Last week we had the precursor discussion on when it is appropriate and the barriers that can come up about discussing the theological implications of suicide for an individual and their eternal salvation. Today is when we try to answer if suicide is an unforgivable sin.
I want this more to be a resource for pastors and counselors than for people who are actively suicidal or have questions about God. Further, if you have any clarification questions or want to add to the discussion, join in in the comments below.
Unable To Ask For Forgiveness
It should be expressed upfront that suicide is a sin. John Piper labels in “Christian speak” as self-murder.
The first concerns some pastors have brought up is that when we sin, we need to ask for forgiveness. As a Christian, if you steal something, look at pornography, have too much pride, lie, or in anyway sin, you are called by God to repent.
If we confess our sins, he is faithful and just and will forgive us our sins and purify us from all unrighteousness.1 John 1:9 (NIV)
So the correlation here with sin is that we commit a sin when we “self-murder” but do not give ourselves the chance to repent. This though misses the mark and actually we are talking about justification and sanctification.
I’ve heard the two easily described as “justification frees you from the penalty of sin, sanctification saves you from the power of sin.” Our salvation, within the repenting and turning away from our sinful aways towards the Cross and therefore entering into Christ’s family, is justification. Ligonier clarifies it like this, ” It is, rather, a legal declaration in which God pardons the sinner of all his sins and accepts and accounts the sinner as righteous in His sight. God declares the sinner righteous at the very moment that the sinner puts his trust in Jesus Christ.”
I like how John Piper summarizes these theological points better in the article previously mentioned: “All sin, all my sin — the sin that I do this afternoon, tomorrow, yesterday — is all rooted in some level of distrust in the superior goodness of God. And I don’t go in and out of being a Christian when I sin and that measure of distrust becomes manifest in sinning. I don’t cease to be a Christian.”
What Is The Unforgivable Sin?
So we know that suicide due to a lack of sanctification does not lead to hell, but is suicide part of the unforgivable sin? Jesus tells us there is one and only one sin that separates us from God and if we commit it, we can never go to hell.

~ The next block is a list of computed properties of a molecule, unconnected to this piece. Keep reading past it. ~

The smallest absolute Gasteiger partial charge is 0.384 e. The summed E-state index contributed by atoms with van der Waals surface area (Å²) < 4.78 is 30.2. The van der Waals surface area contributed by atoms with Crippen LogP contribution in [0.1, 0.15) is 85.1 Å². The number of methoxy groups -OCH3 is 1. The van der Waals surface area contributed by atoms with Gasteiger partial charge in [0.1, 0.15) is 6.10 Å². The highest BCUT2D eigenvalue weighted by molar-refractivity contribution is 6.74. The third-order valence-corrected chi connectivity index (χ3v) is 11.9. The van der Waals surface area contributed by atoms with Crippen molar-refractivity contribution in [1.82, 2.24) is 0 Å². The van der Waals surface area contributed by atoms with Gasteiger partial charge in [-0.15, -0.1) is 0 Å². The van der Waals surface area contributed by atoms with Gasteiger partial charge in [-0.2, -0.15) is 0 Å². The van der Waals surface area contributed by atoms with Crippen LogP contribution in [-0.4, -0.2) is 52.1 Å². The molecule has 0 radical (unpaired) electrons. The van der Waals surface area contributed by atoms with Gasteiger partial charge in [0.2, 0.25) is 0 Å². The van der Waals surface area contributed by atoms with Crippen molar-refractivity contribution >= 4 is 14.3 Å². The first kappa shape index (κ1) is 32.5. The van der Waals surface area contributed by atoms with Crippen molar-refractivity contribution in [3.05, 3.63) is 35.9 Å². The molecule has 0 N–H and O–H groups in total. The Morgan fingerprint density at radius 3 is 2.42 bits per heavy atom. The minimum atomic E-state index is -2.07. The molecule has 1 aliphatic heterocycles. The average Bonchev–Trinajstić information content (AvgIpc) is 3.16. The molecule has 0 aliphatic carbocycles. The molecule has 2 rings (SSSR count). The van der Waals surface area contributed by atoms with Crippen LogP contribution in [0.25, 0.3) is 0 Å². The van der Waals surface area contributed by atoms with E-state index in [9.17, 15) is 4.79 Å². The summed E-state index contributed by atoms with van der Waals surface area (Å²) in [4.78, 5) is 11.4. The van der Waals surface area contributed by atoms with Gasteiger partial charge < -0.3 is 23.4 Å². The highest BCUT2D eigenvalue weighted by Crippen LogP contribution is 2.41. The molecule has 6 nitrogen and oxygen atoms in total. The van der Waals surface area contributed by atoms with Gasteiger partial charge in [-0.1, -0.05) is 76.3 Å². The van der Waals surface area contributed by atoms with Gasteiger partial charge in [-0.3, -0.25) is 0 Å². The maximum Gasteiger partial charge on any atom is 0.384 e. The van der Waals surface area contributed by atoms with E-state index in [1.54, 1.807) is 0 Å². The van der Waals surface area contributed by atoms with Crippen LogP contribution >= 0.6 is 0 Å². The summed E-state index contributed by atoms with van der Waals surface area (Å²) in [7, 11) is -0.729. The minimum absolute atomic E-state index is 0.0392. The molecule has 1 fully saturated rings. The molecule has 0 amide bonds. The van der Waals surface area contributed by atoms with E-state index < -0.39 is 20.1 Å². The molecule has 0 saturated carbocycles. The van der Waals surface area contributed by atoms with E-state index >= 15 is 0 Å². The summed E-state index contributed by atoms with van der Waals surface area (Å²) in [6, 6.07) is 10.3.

Truly I tell you, people can be forgiven all their sins and every slander they utter, but whoever blasphemes against the Holy Spirit will never be forgiven; they are guilty of an eternal sin.”Mark 3:28-30 (NIV)
He said this because they were saying, “He has an impure spirit.”
The Billy Graham Evangelic Association answers this clearly and concisely, ” While there is an unforgivable sin, it is not one that a true believer in Jesus Christ can commit.”
Have Hope, Give Hope
Kay Warren, Rick Warren’s wife, has taken up a huge cause with talking about mental illness within the Church and advocating for better discussions about the topic. Their son had committed suicide in 2013 and she and her husband have explored this topic extensively. Here is what she said in an interview two years after their loss:
“God promised us that Matthew’s salvation was safe and secure. Matthew gave his life to Jesus when he was a little boy. And so, I’m absolutely 100 percent confident based on the work of Jesus that Matthew is in Heaven… And that’s a certain hope.”
Instead of talking about condemning people to hell, something we do not have the power to do and is actually against Scripture, instead, let us have hope in Christ and motivation to share the Gospel. If someone professes to be a Christian, let that be between them and God and encourage them to live a Godly lifestyle. If they are not a Christian and having suicidal thoughts, share a message of hope and redemption with them knowing the fate of an unbeliever who dies without receiving the message of salvation into their heart.